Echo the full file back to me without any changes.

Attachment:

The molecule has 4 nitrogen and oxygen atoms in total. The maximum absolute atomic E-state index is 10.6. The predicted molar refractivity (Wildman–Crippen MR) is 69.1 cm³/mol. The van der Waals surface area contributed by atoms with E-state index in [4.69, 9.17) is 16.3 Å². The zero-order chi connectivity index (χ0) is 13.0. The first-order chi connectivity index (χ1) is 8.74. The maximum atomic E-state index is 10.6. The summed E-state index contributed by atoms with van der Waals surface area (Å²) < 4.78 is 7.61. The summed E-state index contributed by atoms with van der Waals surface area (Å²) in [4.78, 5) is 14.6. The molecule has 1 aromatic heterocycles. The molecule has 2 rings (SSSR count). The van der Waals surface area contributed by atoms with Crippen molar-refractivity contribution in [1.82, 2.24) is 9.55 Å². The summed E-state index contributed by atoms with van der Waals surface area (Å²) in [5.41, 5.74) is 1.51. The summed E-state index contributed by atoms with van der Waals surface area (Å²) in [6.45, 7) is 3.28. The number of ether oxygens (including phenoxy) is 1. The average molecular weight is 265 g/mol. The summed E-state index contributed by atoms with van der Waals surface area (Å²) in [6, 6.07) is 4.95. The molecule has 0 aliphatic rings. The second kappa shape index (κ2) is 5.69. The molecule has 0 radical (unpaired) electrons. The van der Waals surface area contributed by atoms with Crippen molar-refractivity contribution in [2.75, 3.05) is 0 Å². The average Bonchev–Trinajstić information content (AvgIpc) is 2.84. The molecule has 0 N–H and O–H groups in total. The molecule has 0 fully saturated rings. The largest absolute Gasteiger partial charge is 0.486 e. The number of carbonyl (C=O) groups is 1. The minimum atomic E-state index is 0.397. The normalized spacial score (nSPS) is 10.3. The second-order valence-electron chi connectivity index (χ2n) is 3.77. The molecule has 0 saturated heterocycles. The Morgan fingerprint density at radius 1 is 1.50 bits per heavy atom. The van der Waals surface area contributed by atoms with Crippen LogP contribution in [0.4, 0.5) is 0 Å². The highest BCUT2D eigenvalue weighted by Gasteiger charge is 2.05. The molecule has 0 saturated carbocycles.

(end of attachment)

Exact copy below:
The molecule has 4 nitrogen and oxygen atoms in total. The maximum absolute atomic E-state index is 10.6. The predicted molar refractivity (Wildman–Crippen MR) is 69.1 cm³/mol. The van der Waals surface area contributed by atoms with E-state index in [4.69, 9.17) is 16.3 Å². The zero-order chi connectivity index (χ0) is 13.0. The first-order chi connectivity index (χ1) is 8.74. The maximum atomic E-state index is 10.6. The summed E-state index contributed by atoms with van der Waals surface area (Å²) < 4.78 is 7.61. The summed E-state index contributed by atoms with van der Waals surface area (Å²) in [4.78, 5) is 14.6. The molecule has 1 aromatic heterocycles. The molecule has 2 rings (SSSR count). The van der Waals surface area contributed by atoms with Crippen molar-refractivity contribution in [1.82, 2.24) is 9.55 Å². The summed E-state index contributed by atoms with van der Waals surface area (Å²) in [5.41, 5.74) is 1.51. The summed E-state index contributed by atoms with van der Waals surface area (Å²) in [6.45, 7) is 3.28. The number of ether oxygens (including phenoxy) is 1. The average molecular weight is 265 g/mol. The summed E-state index contributed by atoms with van der Waals surface area (Å²) in [6, 6.07) is 4.95. The molecule has 0 aliphatic rings. The second kappa shape index (κ2) is 5.69. The molecule has 0 radical (unpaired) electrons. The van der Waals surface area contributed by atoms with Crippen molar-refractivity contribution in [2.75, 3.05) is 0 Å². The average Bonchev–Trinajstić information content (AvgIpc) is 2.84. The molecule has 0 N–H and O–H groups in total. The molecule has 0 fully saturated rings. The largest absolute Gasteiger partial charge is 0.486 e. The number of carbonyl (C=O) groups is 1. The minimum atomic E-state index is 0.397. The normalized spacial score (nSPS) is 10.3. The second-order valence-electron chi connectivity index (χ2n) is 3.77. The molecule has 0 saturated heterocycles. The Morgan fingerprint density at radius 1 is 1.50 bits per heavy atom. The van der Waals surface area contributed by atoms with Crippen LogP contribution in [0.4, 0.5) is 0 Å². The highest BCUT2D eigenvalue weighted by Gasteiger charge is 2.05. The molecule has 0 saturated carbocycles.